It doesn't take much for a small home to feel smothered with seasonal decoration. When it comes to pulling out the holiday decor for a crowded room, restraint might be appropriate.
I believe that you can make a little go a long way. If your place is particularly lacking floor space, try a variety of ways to adorn the house. For example, hang a fresh wreath on both sides of your front door. That way you gain the aroma of fresh pine and don't have to waste floor space with a bulky tree. If you have a foyer table, use it to hold a mini tree. The tree can be a fresh one ordered from a florist or bought at a local grocery or drugstore. Mini trees are everywhere and easy to pick up. The advantage of a tiny tree is that you can still dress it up with bows of ribbon or miniature ornaments. Because of our travel schedule this year, I've opted to leave our dozens of ornaments in the attic and stick to a dwarf tree. I won't be facing the huge task of removing a large tree upon our return in January.
In fact, skipping a huge tree isn't the end of the world if you look for other places to set up greenery, such as the handrail of the staircase or the fireplace mantel. Both spots are perfect for fresh evergreen garlands or artificial greenery. When you add in lights, you achieve the magic of a traditional Christmas tree without eating up floor space. Consider the same treatment for the tops of bookcases, china cabinets and buffets. This is the perfect opportunity to clear off your usual displays and replace them with garland. If you like to display Nativity scenes, a solid surface, like a buffet, is perfect and safe. My mother used to arrange the manger scene under the tree, but placing it on a buffet or table keeps the set off of the ground and away from pets and toddlers.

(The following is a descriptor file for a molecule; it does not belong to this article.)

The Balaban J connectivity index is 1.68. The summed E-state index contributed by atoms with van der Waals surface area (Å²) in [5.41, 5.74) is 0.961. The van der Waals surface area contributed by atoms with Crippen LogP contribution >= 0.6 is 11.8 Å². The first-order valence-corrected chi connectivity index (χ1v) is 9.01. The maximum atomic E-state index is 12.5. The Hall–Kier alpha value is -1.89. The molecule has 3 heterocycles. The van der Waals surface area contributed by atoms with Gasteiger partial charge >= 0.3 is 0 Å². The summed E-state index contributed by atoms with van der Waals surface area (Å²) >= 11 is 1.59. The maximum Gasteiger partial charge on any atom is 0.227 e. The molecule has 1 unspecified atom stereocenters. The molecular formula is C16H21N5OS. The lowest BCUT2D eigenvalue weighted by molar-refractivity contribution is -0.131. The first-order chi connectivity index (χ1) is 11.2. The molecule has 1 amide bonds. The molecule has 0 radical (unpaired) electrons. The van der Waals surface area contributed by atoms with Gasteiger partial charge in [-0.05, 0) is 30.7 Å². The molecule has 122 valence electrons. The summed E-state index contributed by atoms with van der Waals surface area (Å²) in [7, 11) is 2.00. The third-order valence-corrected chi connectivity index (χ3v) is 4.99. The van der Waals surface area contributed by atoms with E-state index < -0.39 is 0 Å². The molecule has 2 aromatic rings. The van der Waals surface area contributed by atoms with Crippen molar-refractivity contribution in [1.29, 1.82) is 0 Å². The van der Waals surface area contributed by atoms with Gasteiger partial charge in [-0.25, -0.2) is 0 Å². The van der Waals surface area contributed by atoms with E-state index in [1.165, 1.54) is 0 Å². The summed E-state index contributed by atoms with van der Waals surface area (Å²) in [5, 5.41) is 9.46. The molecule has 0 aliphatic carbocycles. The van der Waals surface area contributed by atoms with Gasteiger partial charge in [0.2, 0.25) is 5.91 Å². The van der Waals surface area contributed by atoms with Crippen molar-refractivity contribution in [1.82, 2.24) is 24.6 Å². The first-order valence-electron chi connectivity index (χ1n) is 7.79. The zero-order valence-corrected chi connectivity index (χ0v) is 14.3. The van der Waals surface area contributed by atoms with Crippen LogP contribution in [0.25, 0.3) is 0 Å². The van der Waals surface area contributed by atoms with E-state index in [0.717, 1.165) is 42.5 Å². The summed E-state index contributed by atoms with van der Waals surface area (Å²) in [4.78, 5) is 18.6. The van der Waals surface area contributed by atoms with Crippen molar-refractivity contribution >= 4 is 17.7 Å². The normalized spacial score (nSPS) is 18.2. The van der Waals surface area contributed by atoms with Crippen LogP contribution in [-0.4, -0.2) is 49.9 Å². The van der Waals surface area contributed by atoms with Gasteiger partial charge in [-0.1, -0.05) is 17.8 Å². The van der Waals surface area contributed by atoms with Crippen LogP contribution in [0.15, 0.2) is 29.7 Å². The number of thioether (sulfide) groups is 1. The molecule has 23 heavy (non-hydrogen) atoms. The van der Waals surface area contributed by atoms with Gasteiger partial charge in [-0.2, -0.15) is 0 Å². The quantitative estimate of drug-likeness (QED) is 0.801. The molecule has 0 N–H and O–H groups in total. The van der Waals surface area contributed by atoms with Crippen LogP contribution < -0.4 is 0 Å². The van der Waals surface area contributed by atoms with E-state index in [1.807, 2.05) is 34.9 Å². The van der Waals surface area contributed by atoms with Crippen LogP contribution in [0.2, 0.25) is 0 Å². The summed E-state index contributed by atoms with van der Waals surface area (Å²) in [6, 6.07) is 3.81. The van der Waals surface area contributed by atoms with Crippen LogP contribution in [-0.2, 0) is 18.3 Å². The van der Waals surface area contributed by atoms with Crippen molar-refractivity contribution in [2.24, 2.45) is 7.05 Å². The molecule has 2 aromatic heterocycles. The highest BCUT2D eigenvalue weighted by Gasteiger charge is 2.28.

If you don't have an entry, create a seasonal portal with a display of Christmas cards by the front door. There are dozens of adorable display ideas on Pinterest, and a quick Internet search will yield many display structures for wreaths, trees, garlands and more. Strings of lights are a tool to create focus. Consider outlining the interior of your front door with lights. Since few people may have an electrical outlet close to their front door, seek out battery operated LED lights to avoid a messy extension cord. This is the best way to install lights on banisters and mantels, or up and over windows.
Don't forget the classic evergreen centerpiece. This might be the most economic of decorations in a tiny home where the dining table is visible from all areas. You can get both the evergreen aroma and a splash of red with a red candle and bow. Add in extra red ornaments and pinecones for a more robust feel. I keep my eyes open this time of year for pinecones on the ground during my walks in the neighborhood. A large red bowl filled with cones and colored ornaments is another simple centerpiece that keeps for the entire season, without worrying about tending to water. On the day of a special meal, you can always stick in fresh roses or carnations in florist vials.
Christine Brun's weekly column, "Small Spaces," can be found at creators.com.